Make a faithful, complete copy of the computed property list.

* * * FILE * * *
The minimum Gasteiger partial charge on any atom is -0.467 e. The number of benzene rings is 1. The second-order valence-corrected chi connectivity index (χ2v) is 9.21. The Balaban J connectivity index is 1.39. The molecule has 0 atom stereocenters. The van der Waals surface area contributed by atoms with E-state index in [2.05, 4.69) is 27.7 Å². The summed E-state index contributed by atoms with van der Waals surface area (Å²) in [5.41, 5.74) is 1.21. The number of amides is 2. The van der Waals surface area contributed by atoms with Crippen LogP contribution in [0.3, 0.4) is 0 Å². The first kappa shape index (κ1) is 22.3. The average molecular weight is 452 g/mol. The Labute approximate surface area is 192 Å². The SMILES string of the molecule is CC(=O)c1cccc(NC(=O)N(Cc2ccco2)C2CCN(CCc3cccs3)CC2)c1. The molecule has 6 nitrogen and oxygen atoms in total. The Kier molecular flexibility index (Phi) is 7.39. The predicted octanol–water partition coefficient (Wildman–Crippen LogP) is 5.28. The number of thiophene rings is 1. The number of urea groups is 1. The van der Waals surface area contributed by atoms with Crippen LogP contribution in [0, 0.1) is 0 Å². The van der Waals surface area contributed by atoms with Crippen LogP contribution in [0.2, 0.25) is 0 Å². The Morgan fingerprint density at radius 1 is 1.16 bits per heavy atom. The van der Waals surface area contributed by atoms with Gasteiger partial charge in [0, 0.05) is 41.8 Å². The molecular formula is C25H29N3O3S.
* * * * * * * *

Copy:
The minimum Gasteiger partial charge on any atom is -0.467 e. The number of benzene rings is 1. The second-order valence-corrected chi connectivity index (χ2v) is 9.21. The Balaban J connectivity index is 1.39. The molecule has 0 atom stereocenters. The van der Waals surface area contributed by atoms with E-state index in [2.05, 4.69) is 27.7 Å². The summed E-state index contributed by atoms with van der Waals surface area (Å²) in [5.41, 5.74) is 1.21. The number of amides is 2. The van der Waals surface area contributed by atoms with Crippen LogP contribution in [0.3, 0.4) is 0 Å². The first kappa shape index (κ1) is 22.3. The average molecular weight is 452 g/mol. The Labute approximate surface area is 192 Å². The SMILES string of the molecule is CC(=O)c1cccc(NC(=O)N(Cc2ccco2)C2CCN(CCc3cccs3)CC2)c1. The molecule has 6 nitrogen and oxygen atoms in total. The Kier molecular flexibility index (Phi) is 7.39. The predicted octanol–water partition coefficient (Wildman–Crippen LogP) is 5.28. The number of thiophene rings is 1. The number of urea groups is 1. The van der Waals surface area contributed by atoms with Crippen LogP contribution in [0, 0.1) is 0 Å². The van der Waals surface area contributed by atoms with Crippen LogP contribution in [0.2, 0.25) is 0 Å². The Morgan fingerprint density at radius 1 is 1.16 bits per heavy atom. The van der Waals surface area contributed by atoms with Gasteiger partial charge in [0, 0.05) is 41.8 Å². The molecular formula is C25H29N3O3S.